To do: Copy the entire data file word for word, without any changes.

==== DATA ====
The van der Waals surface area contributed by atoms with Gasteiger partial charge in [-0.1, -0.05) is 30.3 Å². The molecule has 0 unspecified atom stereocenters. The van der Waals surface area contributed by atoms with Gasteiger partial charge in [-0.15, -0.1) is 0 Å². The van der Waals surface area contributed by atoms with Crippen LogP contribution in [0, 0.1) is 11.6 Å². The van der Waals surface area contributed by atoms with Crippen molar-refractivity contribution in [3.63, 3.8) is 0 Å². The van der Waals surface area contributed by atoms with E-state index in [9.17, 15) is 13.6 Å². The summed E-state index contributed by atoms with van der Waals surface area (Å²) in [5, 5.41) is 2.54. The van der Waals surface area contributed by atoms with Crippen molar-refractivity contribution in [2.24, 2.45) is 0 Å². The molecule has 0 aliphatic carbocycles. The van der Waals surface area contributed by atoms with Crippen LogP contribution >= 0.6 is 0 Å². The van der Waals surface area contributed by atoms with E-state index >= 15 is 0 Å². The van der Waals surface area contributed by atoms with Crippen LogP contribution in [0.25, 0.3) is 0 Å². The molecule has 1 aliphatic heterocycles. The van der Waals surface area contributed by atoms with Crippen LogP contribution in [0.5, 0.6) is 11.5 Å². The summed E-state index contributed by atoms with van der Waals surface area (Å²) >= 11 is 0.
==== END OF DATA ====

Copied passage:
The van der Waals surface area contributed by atoms with Gasteiger partial charge in [-0.1, -0.05) is 30.3 Å². The molecule has 0 unspecified atom stereocenters. The van der Waals surface area contributed by atoms with Gasteiger partial charge in [-0.15, -0.1) is 0 Å². The van der Waals surface area contributed by atoms with Crippen LogP contribution in [0, 0.1) is 11.6 Å². The van der Waals surface area contributed by atoms with Crippen molar-refractivity contribution in [3.63, 3.8) is 0 Å². The van der Waals surface area contributed by atoms with E-state index in [9.17, 15) is 13.6 Å². The summed E-state index contributed by atoms with van der Waals surface area (Å²) in [5, 5.41) is 2.54. The van der Waals surface area contributed by atoms with Crippen molar-refractivity contribution in [2.24, 2.45) is 0 Å². The molecule has 0 aliphatic carbocycles. The van der Waals surface area contributed by atoms with Crippen LogP contribution >= 0.6 is 0 Å². The van der Waals surface area contributed by atoms with E-state index >= 15 is 0 Å². The van der Waals surface area contributed by atoms with Crippen LogP contribution in [0.25, 0.3) is 0 Å². The molecule has 1 aliphatic heterocycles. The van der Waals surface area contributed by atoms with Crippen LogP contribution in [0.5, 0.6) is 11.5 Å². The summed E-state index contributed by atoms with van der Waals surface area (Å²) >= 11 is 0.